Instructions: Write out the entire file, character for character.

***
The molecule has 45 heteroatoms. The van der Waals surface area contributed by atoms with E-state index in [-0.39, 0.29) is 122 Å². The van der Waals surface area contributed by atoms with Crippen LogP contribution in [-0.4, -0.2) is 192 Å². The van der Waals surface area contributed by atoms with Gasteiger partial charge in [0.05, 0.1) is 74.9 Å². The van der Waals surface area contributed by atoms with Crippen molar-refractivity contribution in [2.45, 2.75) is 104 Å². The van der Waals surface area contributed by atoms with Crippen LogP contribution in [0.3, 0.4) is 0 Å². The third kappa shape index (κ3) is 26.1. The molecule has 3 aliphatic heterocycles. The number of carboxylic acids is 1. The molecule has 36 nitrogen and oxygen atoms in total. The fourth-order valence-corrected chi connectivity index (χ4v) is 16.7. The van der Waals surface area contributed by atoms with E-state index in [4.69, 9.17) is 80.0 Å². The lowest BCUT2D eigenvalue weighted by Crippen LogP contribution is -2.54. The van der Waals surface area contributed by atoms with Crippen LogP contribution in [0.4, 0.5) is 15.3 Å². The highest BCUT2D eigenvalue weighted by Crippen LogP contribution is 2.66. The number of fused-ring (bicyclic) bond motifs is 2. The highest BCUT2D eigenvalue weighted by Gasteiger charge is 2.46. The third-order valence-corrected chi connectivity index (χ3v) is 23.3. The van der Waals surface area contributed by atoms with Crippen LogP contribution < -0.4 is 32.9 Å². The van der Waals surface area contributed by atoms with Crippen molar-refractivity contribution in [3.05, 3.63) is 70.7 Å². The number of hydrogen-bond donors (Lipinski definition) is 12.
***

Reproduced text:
The molecule has 45 heteroatoms. The van der Waals surface area contributed by atoms with E-state index in [-0.39, 0.29) is 122 Å². The van der Waals surface area contributed by atoms with Crippen LogP contribution in [-0.4, -0.2) is 192 Å². The van der Waals surface area contributed by atoms with Gasteiger partial charge in [0.05, 0.1) is 74.9 Å². The van der Waals surface area contributed by atoms with Crippen molar-refractivity contribution in [2.45, 2.75) is 104 Å². The van der Waals surface area contributed by atoms with Crippen LogP contribution in [0.3, 0.4) is 0 Å². The third kappa shape index (κ3) is 26.1. The molecule has 3 aliphatic heterocycles. The number of carboxylic acids is 1. The molecule has 36 nitrogen and oxygen atoms in total. The fourth-order valence-corrected chi connectivity index (χ4v) is 16.7. The van der Waals surface area contributed by atoms with E-state index in [4.69, 9.17) is 80.0 Å². The lowest BCUT2D eigenvalue weighted by Crippen LogP contribution is -2.54. The van der Waals surface area contributed by atoms with Crippen LogP contribution in [0.4, 0.5) is 15.3 Å². The highest BCUT2D eigenvalue weighted by Crippen LogP contribution is 2.66. The number of fused-ring (bicyclic) bond motifs is 2. The highest BCUT2D eigenvalue weighted by Gasteiger charge is 2.46. The third-order valence-corrected chi connectivity index (χ3v) is 23.3. The van der Waals surface area contributed by atoms with Crippen LogP contribution < -0.4 is 32.9 Å². The van der Waals surface area contributed by atoms with Crippen molar-refractivity contribution in [3.05, 3.63) is 70.7 Å². The number of hydrogen-bond donors (Lipinski definition) is 12.